“The reasons for this positive outlook include further recovery of the export sector, a stabilising economic outlook in China as well as the currency market, the continuation of government-led infrastructure construction, the prospect of an increase in private investment mostly related to the infrastructure master plan, and resumption of private consumption following the mourning for the late King,” he said.
Good economic prospects could also bring stability in the financial market, supported by effective management of monetary policies by the Bank of Thailand. RHB expects Thai exports will expand by 2% this year as the baht weakens to around 36.20 per dollar by the fourth quarter from 34.74 baht now, in line with other currencies in the region.
“For Thailand, export growth will continue to be supported because of the consolidation of chip conductors within Thailand on top of the global recovery,” Mitzi Koh, an analyst covering rates and forex markets at RHB Research, told Asia Focus. Exports, which accounted for 65% Thailand’s GDP, grew marginally in 2016 for the first time in four years. The National Economic and Social Development Board forecasts 2.9% expansion this year.
“The consolidation comes from China and China has continued to move out from the sector so this is a short-term boost for Thailand, while the prices of rubber and rice are going up but the volume is going down because of the recent floods in the south of Thailand,” she added.
As exports recover, the Thai government could become even more selective in targeting particular sectors to promote in order to provide more balanced growth for the economy, Mr Sopel said.
Exports to the G3 (the US, the European Union and Japan) markets, which accounted for more than 20% of overseas shipments, are expected to improve, thanks to the US economic rebound and stimulus measures in the euro zone and Japan, he added. In terms of bilateral trade, Malaysia’s exports to Thailand amounted to copy2.6 billion last year, mainly machinery (45%), minerals (18%) and oil products (12%). Thailand’s exports to Malaysia were worth copy2.3 billion, mostly machinery (30%), transport (16%) and mineral products (11%). “At a quick glance, it seems that Malaysia and Thailand appear to be trade rivals but this is not the case because Thailand is actually listed as Malaysia’s fifth largest trading partner while Malaysia is listed as Thailand’s fourth largest trading partner,” she said.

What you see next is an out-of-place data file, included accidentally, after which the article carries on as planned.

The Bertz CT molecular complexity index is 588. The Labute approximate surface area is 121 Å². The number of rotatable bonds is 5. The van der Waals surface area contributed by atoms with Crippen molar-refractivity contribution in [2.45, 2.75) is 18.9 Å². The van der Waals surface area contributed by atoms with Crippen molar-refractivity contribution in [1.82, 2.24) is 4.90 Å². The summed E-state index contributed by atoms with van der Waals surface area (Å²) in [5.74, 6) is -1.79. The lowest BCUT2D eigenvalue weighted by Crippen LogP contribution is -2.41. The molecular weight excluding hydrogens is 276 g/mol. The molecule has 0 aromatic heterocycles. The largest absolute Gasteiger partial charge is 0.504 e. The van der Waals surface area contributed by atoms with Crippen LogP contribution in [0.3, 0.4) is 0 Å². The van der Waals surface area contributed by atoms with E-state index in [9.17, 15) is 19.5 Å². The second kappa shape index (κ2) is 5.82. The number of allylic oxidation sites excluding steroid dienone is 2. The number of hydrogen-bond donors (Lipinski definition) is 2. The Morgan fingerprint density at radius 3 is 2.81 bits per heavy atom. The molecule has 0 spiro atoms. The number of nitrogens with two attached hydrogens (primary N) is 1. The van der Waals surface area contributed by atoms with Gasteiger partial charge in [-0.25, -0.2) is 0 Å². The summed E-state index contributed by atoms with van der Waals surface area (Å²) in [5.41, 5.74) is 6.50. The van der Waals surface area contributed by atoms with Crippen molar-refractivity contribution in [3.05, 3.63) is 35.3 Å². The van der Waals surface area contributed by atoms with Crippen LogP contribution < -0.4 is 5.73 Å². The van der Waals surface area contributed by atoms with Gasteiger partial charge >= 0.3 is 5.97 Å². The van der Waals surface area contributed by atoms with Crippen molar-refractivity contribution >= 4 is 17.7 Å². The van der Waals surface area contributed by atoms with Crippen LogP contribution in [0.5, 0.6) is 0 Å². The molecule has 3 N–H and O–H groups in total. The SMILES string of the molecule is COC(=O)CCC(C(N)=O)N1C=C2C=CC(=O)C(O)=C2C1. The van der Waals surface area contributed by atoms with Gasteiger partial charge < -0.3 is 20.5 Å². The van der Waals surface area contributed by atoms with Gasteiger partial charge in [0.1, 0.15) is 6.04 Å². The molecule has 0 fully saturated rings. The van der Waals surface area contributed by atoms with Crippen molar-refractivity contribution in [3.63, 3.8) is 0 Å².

“There is actually lot of significant synergy present for both countries that can be leveraged on. Malaysian trade with Thailand will increasingly benefit from the strategic location of Thailand which means that Malaysia could be exporting value-added goods to surrounding countries that share borders with Thailand — Laos, Cambodia and Myanmar.”
Thailand’s trade with Malaysia, meanwhile, should benefited from steady expansion in Malaysia’s domestic economy.
Despite the recovery of global trade in the past two months, which led to export growth of about 9% in Thailand in January, Ms Koh said “we should not be complacent” because the trend of trade protectionism is continuing to “lurk around the corner” as some key players in the global economy look inward.
“It has now becoming increasingly important for Asian economies, Thailand and Malaysia included, to look toward trade cooperation between neighbours to continue another phase of strong economic growth over the coming years, as the increase in protectionism is becoming a reality,” she warned.
Looking forward, the Thai government’s plan to set up special economic zones in Songkhla and Narathiwat in the southern region should further strengthen bilateral trade.
Trade between the customs posts in Sadao in Thailand and Padang Besar in Malaysia already accounts for half of all Thai border trade, with a value of 488.7 billion baht.
She believes expanded infrastructure and industrial development will increase trade value via this key border point and further enhance economic cooperation, reducing the impact of uncertainties in the global economy
“Preparation for the Narathiwat special economic zone is under way with the objective of developing the area into a one-stop service centre that would act as a gateway to border trade between Malaysia through to Kuala Lumpur, making Thai goods easily accessible via land, air and water,” Ms Koh said.

Source: http://www.bangkokpost.com/business/news/1221962/good-neighbours